Balancing the Tree Pose

By Min Choi

HE B2B Marketing Operations Manager, LG Electronics USA


What can you do when you can no longer recall the company email you just sent to your boss, with your son’s name signed instead of yours? And what can you do when you’ve totally lost track of time at work and forgot to take your daughter to the dance recital she has been looking forward to for a year? The answer is brutally but truly ‘nothing.’ At work when I’m swamped with emails and conference calls, I feel like I’m failing my cause of working hard to be a good father. On the weekend at 7am my mind tells me I should be happy when my kids are trying to help me wake up by scrubbing my face with Clorox wipes. But despite that pungent smell, my body cannot lift itself up.

Although it may sound extreme, this is the daily life of an average white-collar dad or mom trying to sustain a work-life balance. But throughout the years, I’ve started wondering, ‘what is work-life balance anyway?’ Let’s be real. You cannot be fully charged at work and then be fully charged at home all the time. Not even my amazing LG phone can stay fully charged all day long. Instead of living my life with constant guilt that I am no good for either work or home, I decided to reinvent my yoga tree pose.

Rather than trying to balance the leg that will no longer go up to my knee, I just embrace the beer-belly body the company has granted me and do the tree pose lying down. In other words, at work, make sure you keep telling your nearby coworkers a few months ahead of time that your daughter’s dance recital is coming up. Trust me. They’re much more reliable than your Google calendar that always gives you the notification when you have your phone in silent mode.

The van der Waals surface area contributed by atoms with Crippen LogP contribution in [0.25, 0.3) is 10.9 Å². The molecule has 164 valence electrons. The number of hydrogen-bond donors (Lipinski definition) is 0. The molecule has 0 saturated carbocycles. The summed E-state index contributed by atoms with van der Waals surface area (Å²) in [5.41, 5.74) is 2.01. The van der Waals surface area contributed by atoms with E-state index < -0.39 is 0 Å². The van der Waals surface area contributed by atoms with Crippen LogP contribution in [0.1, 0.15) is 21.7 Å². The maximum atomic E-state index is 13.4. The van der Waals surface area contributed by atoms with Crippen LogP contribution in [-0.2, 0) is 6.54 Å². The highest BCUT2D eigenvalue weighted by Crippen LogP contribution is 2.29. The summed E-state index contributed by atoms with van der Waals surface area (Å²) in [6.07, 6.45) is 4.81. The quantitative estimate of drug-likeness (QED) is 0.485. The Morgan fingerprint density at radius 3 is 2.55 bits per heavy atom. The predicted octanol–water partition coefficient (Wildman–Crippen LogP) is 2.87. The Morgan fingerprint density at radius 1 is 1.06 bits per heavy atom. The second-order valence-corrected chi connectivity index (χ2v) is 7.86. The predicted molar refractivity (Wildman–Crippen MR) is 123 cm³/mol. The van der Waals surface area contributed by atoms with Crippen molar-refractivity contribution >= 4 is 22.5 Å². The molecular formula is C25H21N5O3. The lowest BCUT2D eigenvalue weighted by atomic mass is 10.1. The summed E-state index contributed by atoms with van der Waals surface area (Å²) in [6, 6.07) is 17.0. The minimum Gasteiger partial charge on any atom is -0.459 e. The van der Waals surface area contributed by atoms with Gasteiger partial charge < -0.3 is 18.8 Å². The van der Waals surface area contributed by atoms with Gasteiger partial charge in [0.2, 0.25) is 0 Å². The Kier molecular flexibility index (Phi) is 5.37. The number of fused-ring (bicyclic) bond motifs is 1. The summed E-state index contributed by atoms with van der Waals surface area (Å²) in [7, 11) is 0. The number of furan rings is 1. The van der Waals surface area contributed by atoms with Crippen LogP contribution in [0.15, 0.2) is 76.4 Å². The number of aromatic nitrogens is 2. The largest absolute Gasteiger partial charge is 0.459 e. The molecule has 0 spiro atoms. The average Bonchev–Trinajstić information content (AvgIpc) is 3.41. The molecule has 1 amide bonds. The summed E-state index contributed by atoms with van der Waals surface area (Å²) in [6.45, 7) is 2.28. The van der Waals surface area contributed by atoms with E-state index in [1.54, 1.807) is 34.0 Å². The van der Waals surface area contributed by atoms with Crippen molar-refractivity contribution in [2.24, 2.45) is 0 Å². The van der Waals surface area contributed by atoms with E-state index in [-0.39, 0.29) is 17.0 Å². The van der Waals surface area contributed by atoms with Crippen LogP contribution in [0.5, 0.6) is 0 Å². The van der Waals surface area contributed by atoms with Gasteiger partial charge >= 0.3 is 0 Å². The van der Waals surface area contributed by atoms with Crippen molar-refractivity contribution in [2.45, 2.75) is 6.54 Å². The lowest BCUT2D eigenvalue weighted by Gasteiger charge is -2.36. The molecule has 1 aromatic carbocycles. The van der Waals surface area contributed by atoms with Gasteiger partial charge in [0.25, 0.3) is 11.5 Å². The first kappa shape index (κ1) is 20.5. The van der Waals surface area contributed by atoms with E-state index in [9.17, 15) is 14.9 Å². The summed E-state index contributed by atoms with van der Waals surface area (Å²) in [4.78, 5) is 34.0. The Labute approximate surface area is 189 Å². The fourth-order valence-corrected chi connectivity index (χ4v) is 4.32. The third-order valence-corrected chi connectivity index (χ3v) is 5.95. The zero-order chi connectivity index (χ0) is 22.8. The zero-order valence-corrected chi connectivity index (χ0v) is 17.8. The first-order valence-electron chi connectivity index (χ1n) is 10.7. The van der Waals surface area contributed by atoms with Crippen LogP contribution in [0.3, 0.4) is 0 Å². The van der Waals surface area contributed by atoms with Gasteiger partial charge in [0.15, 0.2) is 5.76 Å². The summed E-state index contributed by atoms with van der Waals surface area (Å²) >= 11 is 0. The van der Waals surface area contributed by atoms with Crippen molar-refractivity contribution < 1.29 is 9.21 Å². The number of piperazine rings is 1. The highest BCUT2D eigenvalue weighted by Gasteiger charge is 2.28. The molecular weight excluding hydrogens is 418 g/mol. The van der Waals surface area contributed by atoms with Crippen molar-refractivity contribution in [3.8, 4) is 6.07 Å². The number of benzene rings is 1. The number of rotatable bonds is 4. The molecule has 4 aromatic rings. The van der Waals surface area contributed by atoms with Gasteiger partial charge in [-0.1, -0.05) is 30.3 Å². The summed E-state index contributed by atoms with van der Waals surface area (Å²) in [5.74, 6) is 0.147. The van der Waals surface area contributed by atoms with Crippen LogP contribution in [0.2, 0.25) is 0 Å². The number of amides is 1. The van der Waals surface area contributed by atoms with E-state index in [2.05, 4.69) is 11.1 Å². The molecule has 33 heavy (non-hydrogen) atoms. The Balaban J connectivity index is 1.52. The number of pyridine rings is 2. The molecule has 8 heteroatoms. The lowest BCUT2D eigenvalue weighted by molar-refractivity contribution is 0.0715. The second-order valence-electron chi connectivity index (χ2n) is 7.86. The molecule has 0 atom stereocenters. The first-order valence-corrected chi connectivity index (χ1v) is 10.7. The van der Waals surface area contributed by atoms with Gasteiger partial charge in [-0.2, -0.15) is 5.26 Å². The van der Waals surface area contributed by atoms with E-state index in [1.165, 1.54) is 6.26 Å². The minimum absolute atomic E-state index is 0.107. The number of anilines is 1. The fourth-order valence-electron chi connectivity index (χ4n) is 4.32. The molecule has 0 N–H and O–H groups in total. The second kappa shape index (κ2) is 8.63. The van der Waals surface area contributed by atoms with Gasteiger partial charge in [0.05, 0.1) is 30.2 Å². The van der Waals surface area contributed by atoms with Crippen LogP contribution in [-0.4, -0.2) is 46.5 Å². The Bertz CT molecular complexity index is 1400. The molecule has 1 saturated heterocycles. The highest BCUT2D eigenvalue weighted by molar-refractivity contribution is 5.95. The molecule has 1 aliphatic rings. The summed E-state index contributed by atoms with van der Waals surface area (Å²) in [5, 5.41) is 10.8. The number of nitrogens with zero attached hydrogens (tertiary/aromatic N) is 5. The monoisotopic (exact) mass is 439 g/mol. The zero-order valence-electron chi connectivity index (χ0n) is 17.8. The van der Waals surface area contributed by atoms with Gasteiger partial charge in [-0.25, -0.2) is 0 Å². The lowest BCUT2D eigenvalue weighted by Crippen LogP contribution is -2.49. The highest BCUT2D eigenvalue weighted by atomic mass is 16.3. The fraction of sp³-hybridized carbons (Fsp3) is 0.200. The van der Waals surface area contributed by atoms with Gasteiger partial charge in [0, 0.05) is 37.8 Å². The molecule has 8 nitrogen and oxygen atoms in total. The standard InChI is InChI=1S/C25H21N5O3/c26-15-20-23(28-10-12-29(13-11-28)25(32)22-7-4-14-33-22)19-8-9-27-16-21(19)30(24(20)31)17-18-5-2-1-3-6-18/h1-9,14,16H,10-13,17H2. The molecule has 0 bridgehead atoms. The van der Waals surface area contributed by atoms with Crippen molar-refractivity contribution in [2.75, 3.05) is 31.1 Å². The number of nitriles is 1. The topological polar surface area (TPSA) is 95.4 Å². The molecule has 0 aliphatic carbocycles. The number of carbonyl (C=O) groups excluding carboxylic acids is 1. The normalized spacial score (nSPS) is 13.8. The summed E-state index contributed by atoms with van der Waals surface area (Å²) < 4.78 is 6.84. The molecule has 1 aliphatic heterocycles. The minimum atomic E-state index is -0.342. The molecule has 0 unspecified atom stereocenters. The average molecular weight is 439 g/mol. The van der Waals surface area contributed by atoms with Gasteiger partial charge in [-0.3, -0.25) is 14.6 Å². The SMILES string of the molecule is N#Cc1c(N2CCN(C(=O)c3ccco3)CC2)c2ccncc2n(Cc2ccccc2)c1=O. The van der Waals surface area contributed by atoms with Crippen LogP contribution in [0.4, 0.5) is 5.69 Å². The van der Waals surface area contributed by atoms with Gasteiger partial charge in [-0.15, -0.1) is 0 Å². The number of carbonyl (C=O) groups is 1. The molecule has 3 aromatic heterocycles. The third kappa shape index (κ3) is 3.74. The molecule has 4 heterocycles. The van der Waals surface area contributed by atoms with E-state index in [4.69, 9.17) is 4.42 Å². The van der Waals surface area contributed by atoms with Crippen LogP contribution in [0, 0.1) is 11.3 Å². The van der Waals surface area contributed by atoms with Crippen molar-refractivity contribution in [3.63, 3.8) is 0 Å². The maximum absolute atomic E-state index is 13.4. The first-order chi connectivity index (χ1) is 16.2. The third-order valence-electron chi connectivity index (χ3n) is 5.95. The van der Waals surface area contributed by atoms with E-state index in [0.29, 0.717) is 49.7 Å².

At home, I started a thing called ‘adult talk time’ with my kids. My girl Lois being 6 and my boy Daniel being 3 both love hearing about what stresses me at work. They think it’s hilarious! I tell them about how my conference call went. How the person on the other end would not stop talking to the point where I had time to run to the bathroom and come back without them even noticing. I tell them about how there is a data I need to finish creating by this week but how I don’t like crunching numbers so much. Lois will sometimes give me very important recommendations such as ‘practice makes perfect, dad. Keep on it.’ She is totally right.

As our well-acclaimed British friends say, ‘keep calm and carry on.’ That is what I consider to be a work-life balance. Don’t feel guilty because you’re not perfect at work and you’ve delayed responding to an email an extra 14 hours. Even if it weren’t your kids, something else would have distracted you anyway. Don’t be guilty because you’ve missed some of your kid’s sports games. I am blessed to have a wife who thinks our 3-year-old’s soccer game is worth seeing over a final Cubs game. I love my family and my job as they’ve allowed me to find my own way to happiness.

Life’s Good.